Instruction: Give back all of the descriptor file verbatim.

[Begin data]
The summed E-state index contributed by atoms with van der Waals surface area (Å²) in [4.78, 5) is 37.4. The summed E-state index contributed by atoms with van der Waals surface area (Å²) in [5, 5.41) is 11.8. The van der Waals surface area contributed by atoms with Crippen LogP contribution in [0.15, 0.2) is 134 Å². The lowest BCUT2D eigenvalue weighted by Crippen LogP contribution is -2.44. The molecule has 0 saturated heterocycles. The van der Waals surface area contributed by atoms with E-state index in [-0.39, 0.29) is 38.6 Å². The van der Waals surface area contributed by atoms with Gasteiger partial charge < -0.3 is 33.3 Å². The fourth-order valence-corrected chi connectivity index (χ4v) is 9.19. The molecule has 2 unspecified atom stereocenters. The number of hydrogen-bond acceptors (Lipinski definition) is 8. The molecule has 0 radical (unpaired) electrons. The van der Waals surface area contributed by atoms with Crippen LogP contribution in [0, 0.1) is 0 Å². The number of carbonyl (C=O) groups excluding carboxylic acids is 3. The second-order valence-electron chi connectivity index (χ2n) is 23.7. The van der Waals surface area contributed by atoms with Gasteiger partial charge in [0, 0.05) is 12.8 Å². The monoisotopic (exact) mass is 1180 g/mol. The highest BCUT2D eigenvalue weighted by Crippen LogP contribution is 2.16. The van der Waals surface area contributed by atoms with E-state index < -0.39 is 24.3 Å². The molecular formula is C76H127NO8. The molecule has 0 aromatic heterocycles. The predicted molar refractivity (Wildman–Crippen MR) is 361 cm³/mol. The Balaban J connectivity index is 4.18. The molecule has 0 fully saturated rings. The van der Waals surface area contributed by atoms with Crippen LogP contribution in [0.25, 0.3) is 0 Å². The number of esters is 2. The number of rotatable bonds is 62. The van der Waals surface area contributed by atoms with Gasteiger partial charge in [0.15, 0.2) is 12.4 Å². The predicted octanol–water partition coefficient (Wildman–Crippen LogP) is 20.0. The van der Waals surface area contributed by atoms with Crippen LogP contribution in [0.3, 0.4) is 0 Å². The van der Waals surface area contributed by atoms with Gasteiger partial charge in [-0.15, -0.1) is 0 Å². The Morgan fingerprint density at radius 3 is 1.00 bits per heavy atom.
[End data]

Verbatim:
The summed E-state index contributed by atoms with van der Waals surface area (Å²) in [4.78, 5) is 37.4. The summed E-state index contributed by atoms with van der Waals surface area (Å²) in [5, 5.41) is 11.8. The van der Waals surface area contributed by atoms with Crippen LogP contribution in [0.15, 0.2) is 134 Å². The lowest BCUT2D eigenvalue weighted by Crippen LogP contribution is -2.44. The molecule has 0 saturated heterocycles. The van der Waals surface area contributed by atoms with E-state index in [-0.39, 0.29) is 38.6 Å². The van der Waals surface area contributed by atoms with Gasteiger partial charge < -0.3 is 33.3 Å². The fourth-order valence-corrected chi connectivity index (χ4v) is 9.19. The molecule has 2 unspecified atom stereocenters. The number of hydrogen-bond acceptors (Lipinski definition) is 8. The molecule has 0 radical (unpaired) electrons. The van der Waals surface area contributed by atoms with Crippen LogP contribution in [0, 0.1) is 0 Å². The number of carbonyl (C=O) groups excluding carboxylic acids is 3. The second-order valence-electron chi connectivity index (χ2n) is 23.7. The van der Waals surface area contributed by atoms with Gasteiger partial charge in [0, 0.05) is 12.8 Å². The monoisotopic (exact) mass is 1180 g/mol. The highest BCUT2D eigenvalue weighted by Crippen LogP contribution is 2.16. The van der Waals surface area contributed by atoms with E-state index < -0.39 is 24.3 Å². The molecular formula is C76H127NO8. The molecule has 0 aromatic heterocycles. The predicted molar refractivity (Wildman–Crippen MR) is 361 cm³/mol. The Balaban J connectivity index is 4.18. The molecule has 0 fully saturated rings. The van der Waals surface area contributed by atoms with Crippen LogP contribution in [0.25, 0.3) is 0 Å². The number of esters is 2. The number of rotatable bonds is 62. The van der Waals surface area contributed by atoms with Gasteiger partial charge in [0.15, 0.2) is 12.4 Å². The predicted octanol–water partition coefficient (Wildman–Crippen LogP) is 20.0. The van der Waals surface area contributed by atoms with Crippen LogP contribution in [0.3, 0.4) is 0 Å². The van der Waals surface area contributed by atoms with Gasteiger partial charge in [-0.15, -0.1) is 0 Å². The Morgan fingerprint density at radius 3 is 1.00 bits per heavy atom.